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Learning from History : Volatility and Financial Crises

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Abstract

We study the effects of volatility on financial crises by constructing a cross-country database spanning over 200 years. Volatility is not a significant predictor of crises whereas unusually high and low volatilities are. Low volatility is followed by credit build-ups, indicating that agents take more risk in periods of low financial risk consistent with Minsky hypothesis, and increasing the likelihood of a banking crisis. The impact is stronger when financial markets are more prominent and less regulated. Finally, both high and low volatilities make stock market crises more likely, while volatility in any form has no impact on currency crises.

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  • Jón Daníelsson & Marcela Valenzuela & Ilknur Zer, 2016. "Learning from History : Volatility and Financial Crises," Finance and Economics Discussion Series 2016-093, Board of Governors of the Federal Reserve System (U.S.).
  • Handle: RePEc:fip:fedgfe:2016-93
    DOI: 10.17016/FEDS.2016.093
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    More about this item

    Keywords

    Stock market volatility; Financial crises predictability; Volatility paradox; Minsky hypothesis; Financial instability; Risk-taking;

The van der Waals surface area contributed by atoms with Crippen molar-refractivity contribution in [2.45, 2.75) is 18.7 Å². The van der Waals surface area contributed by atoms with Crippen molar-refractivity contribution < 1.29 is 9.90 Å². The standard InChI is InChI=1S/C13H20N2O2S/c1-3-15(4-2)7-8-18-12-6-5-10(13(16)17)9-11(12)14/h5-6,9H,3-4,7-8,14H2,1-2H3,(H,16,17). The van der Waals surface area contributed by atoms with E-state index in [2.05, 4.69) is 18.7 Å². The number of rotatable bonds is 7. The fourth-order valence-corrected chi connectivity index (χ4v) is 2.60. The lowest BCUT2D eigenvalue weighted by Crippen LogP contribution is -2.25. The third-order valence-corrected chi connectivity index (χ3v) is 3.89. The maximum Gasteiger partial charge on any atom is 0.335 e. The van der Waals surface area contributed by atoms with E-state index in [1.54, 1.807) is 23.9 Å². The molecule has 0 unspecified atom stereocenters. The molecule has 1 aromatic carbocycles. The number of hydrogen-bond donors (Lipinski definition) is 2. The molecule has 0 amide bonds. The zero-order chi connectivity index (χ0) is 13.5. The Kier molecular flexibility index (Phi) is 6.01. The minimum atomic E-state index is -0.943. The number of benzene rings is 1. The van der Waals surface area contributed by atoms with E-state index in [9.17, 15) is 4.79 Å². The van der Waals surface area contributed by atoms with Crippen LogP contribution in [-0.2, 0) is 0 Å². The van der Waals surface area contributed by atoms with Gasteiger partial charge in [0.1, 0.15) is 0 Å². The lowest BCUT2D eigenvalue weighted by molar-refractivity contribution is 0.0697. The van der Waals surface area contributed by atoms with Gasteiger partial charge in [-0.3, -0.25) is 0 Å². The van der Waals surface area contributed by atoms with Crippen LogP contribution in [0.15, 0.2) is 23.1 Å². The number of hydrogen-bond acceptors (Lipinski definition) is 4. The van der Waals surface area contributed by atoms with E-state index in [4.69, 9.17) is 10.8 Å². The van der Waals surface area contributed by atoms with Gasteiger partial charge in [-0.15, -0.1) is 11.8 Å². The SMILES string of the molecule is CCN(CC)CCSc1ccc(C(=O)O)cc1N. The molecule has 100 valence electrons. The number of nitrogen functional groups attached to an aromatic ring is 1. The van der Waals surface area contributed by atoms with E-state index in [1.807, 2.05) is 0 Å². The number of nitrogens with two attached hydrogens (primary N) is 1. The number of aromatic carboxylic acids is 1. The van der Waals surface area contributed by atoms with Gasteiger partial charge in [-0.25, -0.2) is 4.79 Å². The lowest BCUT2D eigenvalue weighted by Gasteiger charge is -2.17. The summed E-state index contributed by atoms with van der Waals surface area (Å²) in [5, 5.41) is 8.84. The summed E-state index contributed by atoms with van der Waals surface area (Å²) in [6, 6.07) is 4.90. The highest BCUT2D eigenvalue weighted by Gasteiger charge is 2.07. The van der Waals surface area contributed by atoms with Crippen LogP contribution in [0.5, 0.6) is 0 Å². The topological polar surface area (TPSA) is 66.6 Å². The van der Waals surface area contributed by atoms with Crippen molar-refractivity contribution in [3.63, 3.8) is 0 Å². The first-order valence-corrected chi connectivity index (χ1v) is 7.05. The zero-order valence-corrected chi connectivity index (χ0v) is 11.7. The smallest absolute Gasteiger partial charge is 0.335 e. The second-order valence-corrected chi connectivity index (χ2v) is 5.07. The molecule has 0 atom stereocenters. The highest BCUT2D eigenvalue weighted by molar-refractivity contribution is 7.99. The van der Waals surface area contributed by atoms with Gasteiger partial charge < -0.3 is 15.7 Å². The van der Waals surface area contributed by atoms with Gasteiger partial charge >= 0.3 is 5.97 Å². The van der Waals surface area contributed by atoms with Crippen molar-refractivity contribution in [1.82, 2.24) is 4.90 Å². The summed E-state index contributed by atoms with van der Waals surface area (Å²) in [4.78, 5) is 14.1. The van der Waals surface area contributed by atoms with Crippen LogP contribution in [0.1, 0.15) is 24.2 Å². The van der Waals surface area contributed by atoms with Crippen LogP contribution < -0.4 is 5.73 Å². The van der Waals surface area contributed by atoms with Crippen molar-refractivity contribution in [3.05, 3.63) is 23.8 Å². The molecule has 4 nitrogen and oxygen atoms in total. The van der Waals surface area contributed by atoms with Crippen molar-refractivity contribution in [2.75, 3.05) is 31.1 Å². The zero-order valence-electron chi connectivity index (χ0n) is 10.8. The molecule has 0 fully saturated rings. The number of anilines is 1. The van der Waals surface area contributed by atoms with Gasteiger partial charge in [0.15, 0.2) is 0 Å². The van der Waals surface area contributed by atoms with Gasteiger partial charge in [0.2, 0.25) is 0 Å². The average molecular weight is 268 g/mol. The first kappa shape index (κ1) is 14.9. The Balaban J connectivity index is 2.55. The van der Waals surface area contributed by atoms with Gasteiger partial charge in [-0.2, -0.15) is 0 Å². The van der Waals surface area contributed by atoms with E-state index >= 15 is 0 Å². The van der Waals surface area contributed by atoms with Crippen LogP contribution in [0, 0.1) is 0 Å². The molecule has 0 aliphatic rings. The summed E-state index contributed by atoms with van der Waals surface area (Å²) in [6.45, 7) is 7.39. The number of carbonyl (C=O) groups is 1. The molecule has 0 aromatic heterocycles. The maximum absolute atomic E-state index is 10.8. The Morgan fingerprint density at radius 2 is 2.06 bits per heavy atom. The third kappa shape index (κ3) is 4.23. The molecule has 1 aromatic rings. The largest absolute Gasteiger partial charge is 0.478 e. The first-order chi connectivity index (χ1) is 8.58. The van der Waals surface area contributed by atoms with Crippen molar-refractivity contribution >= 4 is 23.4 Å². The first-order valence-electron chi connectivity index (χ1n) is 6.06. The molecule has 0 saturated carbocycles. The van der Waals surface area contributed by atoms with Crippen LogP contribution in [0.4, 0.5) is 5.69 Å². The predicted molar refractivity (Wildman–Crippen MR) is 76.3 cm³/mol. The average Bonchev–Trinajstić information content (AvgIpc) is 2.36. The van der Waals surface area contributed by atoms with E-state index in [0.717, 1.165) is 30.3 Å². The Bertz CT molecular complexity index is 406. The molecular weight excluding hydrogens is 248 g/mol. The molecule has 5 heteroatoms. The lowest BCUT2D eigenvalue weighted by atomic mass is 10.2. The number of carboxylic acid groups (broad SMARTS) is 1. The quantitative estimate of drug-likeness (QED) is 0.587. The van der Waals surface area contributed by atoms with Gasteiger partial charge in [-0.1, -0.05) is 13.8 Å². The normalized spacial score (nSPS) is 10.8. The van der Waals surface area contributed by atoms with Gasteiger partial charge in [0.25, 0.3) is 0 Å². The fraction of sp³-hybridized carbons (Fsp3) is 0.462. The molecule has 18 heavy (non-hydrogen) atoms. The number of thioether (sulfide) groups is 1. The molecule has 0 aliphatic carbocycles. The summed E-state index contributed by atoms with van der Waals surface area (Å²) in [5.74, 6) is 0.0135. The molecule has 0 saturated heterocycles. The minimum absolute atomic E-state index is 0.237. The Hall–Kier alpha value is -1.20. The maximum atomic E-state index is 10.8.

All these keywords.

    JEL classification:

    • F30 - International Economics - - International Finance - - - General
    • F44 - International Economics - - Macroeconomic Aspects of International Trade and Finance - - - International Business Cycles
    • G01 - Financial Economics - - General - - - Financial Crises
    • G10 - Financial Economics - - General Financial Markets - - - General (includes Measurement and Data)
    • G18 - Financial Economics - - General Financial Markets - - - Government Policy and Regulation
    • N10 - Economic History - - Macroeconomics and Monetary Economics; Industrial Structure; Growth; Fluctuations - - - General, International, or Comparative
    • N20 - Economic History - - Financial Markets and Institutions - - - General, International, or Comparative

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